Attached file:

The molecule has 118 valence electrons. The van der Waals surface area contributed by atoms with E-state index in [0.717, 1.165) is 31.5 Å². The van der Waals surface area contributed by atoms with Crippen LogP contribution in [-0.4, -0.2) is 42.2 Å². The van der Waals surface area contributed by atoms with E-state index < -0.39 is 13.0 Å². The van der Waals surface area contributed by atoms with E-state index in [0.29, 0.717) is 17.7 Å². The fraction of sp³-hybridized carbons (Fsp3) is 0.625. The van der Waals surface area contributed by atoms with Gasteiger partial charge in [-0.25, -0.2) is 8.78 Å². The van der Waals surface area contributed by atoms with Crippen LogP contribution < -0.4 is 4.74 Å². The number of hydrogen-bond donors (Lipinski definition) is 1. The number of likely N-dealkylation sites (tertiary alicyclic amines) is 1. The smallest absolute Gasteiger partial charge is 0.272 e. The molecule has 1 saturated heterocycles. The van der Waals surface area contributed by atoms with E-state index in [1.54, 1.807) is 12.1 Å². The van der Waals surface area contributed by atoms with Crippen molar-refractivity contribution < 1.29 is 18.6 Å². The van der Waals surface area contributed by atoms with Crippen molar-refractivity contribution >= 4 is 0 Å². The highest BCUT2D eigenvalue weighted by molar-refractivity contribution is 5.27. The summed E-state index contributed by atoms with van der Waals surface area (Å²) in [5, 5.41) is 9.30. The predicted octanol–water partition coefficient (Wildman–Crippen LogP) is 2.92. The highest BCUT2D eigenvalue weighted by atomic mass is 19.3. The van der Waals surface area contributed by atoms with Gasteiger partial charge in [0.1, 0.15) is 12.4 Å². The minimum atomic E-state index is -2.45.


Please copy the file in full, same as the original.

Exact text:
The molecule has 118 valence electrons. The van der Waals surface area contributed by atoms with E-state index in [0.717, 1.165) is 31.5 Å². The van der Waals surface area contributed by atoms with Crippen LogP contribution in [-0.4, -0.2) is 42.2 Å². The van der Waals surface area contributed by atoms with E-state index < -0.39 is 13.0 Å². The van der Waals surface area contributed by atoms with E-state index in [0.29, 0.717) is 17.7 Å². The fraction of sp³-hybridized carbons (Fsp3) is 0.625. The van der Waals surface area contributed by atoms with Gasteiger partial charge in [-0.25, -0.2) is 8.78 Å². The van der Waals surface area contributed by atoms with Crippen LogP contribution < -0.4 is 4.74 Å². The number of hydrogen-bond donors (Lipinski definition) is 1. The number of likely N-dealkylation sites (tertiary alicyclic amines) is 1. The smallest absolute Gasteiger partial charge is 0.272 e. The molecule has 1 saturated heterocycles. The van der Waals surface area contributed by atoms with E-state index in [1.54, 1.807) is 12.1 Å². The van der Waals surface area contributed by atoms with Crippen molar-refractivity contribution < 1.29 is 18.6 Å². The van der Waals surface area contributed by atoms with Crippen molar-refractivity contribution >= 4 is 0 Å². The highest BCUT2D eigenvalue weighted by molar-refractivity contribution is 5.27. The summed E-state index contributed by atoms with van der Waals surface area (Å²) in [5, 5.41) is 9.30. The predicted octanol–water partition coefficient (Wildman–Crippen LogP) is 2.92. The highest BCUT2D eigenvalue weighted by atomic mass is 19.3. The van der Waals surface area contributed by atoms with Gasteiger partial charge in [0.1, 0.15) is 12.4 Å². The minimum atomic E-state index is -2.45.